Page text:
Identity theft often traced to nondigital sources

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Although iden­ti­ty theft is fre­quent­ly asso­ci­at­ed with mega-data breach­es such as the Tar­get breach in 2013, research from the Cen­ter for Iden­ti­ty at the Uni­ver­si­ty of Texas at Austin has found that old-fash­ioned “ana­log” theft is the major dri­ver in iden­ti­ty-relat­ed crimes. The find­ings, in the 2017 Iden­ti­ty Theft Assess­ment and Pre­dic­tion Report, found that approx­i­mate­ly 50 per­cent of iden­ti­ty theft inci­dents ana­lyzed between 2006 and 2016 result­ed from crim­i­nals exploit­ing nondig­i­tal vul­ner­a­bil­i­ties, such as emp­ty pre­scrip­tion drug bot­tles or sen­si­tive paper doc­u­ments. Vul­ner­a­bil­i­ties caused by human error often are used by iden­ti­ty theft fraud­sters. The report also found that despite the atten­tion high-pro­file nation­wide data breach­es receive, the major­i­ty of iden­ti­ty theft cases—99 percent—were con­fined to a local geo­graph­i­cal area, small­er busi­ness­es or cer­tain vic­tim pro­files. Addi­tion­al­ly, the research found that “insid­er threat” played a role in 34 per­cent of cas­es, mean­ing employ­ees of com­pa­nies or fam­i­ly mem­bers of indi­vid­u­als had a role in one-third of iden­ti­ty theft cas­es ana­lyzed. Source: Phys.org

Chipotle says hackers invaded payment system

Chipo­tle Mex­i­can Grill said it detect­ed unau­tho­rized activ­i­ty on its pay­ment sys­tem this spring. CFO Jack Har­tung said the hack affect­ed the company’s cred­it card sys­tems from March 24 through April 18. Source: Nation’s Restau­rant News

Russians now accused of interference in French election

Researchers with the anti-virus firm Trend Micro say French pres­i­den­tial front-run­ner Emmanuel Macron’s cam­paign has been tar­get­ed by Rus­sia-linked hack­ers, adding more detail to pre­vi­ous sug­ges­tions that the cen­trist politi­cian was being sin­gled out for elec­tron­ic eaves­drop­ping by the Krem­lin. The campaign’s dig­i­tal chief, Mounir Mahjoubi, con­firmed the attempt­ed intru­sions in a tele­phone inter­view late Mon­day but said they had all been thwart­ed. Source: CBS News

Air Force asks white-hat hackers to go after bugs

The U.S. Air Force announced a bug boun­ty chal­lenge, ask­ing researchers for find­ing and report­ing weak­ness­es in the organization’s cyber­se­cu­ri­ty. “We are under attack right now. And [the attack­ers] aren’t telling us what’s going wrong,” said Peter Kim, the Air Force’s chief infor­ma­tion secu­ri­ty offi­cer. The pro­gram, run by the con­trac­tor HackerOne, will apply to pub­lic-fac­ing Air Force sys­tems. Source: The Hill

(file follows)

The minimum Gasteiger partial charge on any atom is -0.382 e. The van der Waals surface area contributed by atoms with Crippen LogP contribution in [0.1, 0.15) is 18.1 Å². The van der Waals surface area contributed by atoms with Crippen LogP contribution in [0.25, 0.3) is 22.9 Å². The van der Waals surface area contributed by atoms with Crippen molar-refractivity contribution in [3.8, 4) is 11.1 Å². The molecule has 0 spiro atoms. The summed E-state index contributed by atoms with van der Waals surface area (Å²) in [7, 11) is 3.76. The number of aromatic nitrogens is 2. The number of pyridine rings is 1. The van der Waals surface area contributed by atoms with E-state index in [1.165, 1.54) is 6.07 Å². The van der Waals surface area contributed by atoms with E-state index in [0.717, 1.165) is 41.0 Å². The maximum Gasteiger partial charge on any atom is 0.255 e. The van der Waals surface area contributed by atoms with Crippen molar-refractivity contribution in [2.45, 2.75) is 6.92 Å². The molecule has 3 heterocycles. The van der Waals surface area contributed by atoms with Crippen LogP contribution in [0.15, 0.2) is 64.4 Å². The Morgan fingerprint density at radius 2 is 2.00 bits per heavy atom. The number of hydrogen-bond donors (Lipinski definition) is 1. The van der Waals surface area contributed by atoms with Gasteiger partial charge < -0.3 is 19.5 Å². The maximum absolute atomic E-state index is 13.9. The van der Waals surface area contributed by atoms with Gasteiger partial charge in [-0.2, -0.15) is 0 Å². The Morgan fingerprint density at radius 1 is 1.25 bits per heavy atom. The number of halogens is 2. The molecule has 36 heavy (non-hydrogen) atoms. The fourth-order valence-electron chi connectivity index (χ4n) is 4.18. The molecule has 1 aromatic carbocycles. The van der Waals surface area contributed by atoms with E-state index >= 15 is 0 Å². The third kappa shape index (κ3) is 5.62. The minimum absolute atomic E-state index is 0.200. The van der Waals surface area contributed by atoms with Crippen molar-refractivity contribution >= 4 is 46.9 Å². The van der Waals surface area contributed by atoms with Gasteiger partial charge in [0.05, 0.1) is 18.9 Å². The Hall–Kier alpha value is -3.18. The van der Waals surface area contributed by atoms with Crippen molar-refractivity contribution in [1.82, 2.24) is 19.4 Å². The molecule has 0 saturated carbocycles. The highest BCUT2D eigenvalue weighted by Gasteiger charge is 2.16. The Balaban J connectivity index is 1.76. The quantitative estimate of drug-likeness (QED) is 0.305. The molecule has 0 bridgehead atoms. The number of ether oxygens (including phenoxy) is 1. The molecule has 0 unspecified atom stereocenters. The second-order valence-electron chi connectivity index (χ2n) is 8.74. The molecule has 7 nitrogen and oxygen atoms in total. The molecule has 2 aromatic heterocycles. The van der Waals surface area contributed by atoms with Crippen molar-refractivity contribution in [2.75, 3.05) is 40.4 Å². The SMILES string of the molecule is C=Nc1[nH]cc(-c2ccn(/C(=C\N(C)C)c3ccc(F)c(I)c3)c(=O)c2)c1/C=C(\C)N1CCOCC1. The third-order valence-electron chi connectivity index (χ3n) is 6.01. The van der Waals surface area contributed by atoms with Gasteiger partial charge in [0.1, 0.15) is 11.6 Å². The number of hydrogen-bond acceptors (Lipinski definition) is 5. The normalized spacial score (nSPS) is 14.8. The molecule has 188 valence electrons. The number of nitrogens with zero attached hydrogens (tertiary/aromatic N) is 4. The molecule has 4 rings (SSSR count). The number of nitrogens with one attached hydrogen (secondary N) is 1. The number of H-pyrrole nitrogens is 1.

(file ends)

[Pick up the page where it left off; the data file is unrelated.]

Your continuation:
Organizations see a disconnect in coverage of assets

Despite believ­ing that their plant, prop­er­ty and equip­ment are less valu­able than their cyber assets, most orga­ni­za­tion spend four times more on insur­ance pro­tect­ing their phys­i­cal plants, prop­er­ties and equip­ment than they do their infor­ma­tion-based assets. The 2017 Cyber Risk Trans­fer Com­par­i­son Glob­al Report notes that most orga­ni­za­tions spend more on fire insur­ance pre­mi­ums than on cyber insur­ance even though the prob­a­bil­i­ty of any par­tic­u­lar build­ing burn­ing down is sig­nif­i­cant­ly low­er than 1 per­cent. Source: Insur­ance Jour­nal

Bitcoin exchange loses a bundle, customers to pay up

South Kore­an exchange Yapi­zon has report­ed­ly lost 3,800 bit­coin in cus­tomer funds to hack­ers. Yapi­zon said it would dock remain­ing cus­tomer bal­ances by the same amount to spread the bur­den of the loss­es. Source: Coin Tele­graph

U.S. finances need better protections, report says

The Fed­er­al Reserve could be doing more to pro­tect the nation’s finan­cial indus­tries in the face of cyber per­il says a report from the Fed’s Office of Inspec­tor Gen­er­al. The report called for tighter secu­ri­ty pro­ce­dures sur­round­ing mul­ti­re­gion­al data pro­cess­ing ser­vice firms, which pro­vide tech­nol­o­gy ser­vices to the finan­cial indus­try. These firms may process mis­sion-crit­i­cal appli­ca­tions for mul­ti­ple insti­tu­tions in diverse loca­tions across the coun­try, and are con­sid­ered a vul­ner­a­ble point. Source: FCW.com

TalkTalk isn’t cheap-cheap as two plead guilty in hack attack

Two men admit­ted to being part of a 42 mil­lion pound ($54 mil­lion) hack attack on the Talk­Talk web­site. Matthew Han­ley sup­plied data for hack­ing to anoth­er man and gave Con­nor All­sopp the per­son­al and finan­cial details of a Talk­Talk cus­tomer. Source: BBC

If you’ve got the Look, it might look at you when you’re not looking

Amazon’s new ver­sion of its Echo smart-home device, the Look, boasts a built-in video cam­era that can cap­ture your out­fits and pro­vide fash­ion rec­om­men­da­tions. But it also cre­ates pri­va­cy issues. Is the device always lis­ten­ing? Who can see the pho­tos and videos it takes? If you don’t want the device watch­ing or lis­ten­ing to you, you can turn the cam­era and micro­phone off. Source: Busi­ness Insid­er

Cleanup service might leave something in the dust for Uber

Inbox cleanup ser­vice Unroll.me was sued in North­ern Cal­i­for­nia Dis­trict Court for fail­ing to ade­quate­ly dis­close how it alleged­ly har­vests data from its users’ accounts. The law­suit accus­es Unroll.me and its par­ent com­pa­ny, Slice, of vio­lat­ing the Elec­tron­ic Com­mu­ni­ca­tions Pri­va­cy Act and the Stored Com­mu­ni­ca­tions Act. Unroll.me offers a free ser­vice that promis­es to orga­nize your inbox by sort­ing sub­scrip­tion emails and let­ting you unsub­scribe from the ones you don’t want. But accord­ing to reports, Unroll.me also tracked emailed receipts sent by the ride-shar­ing com­pa­ny Lyft, and sold them to Uber, Lyft’s biggest com­peti­tor. Source: CNet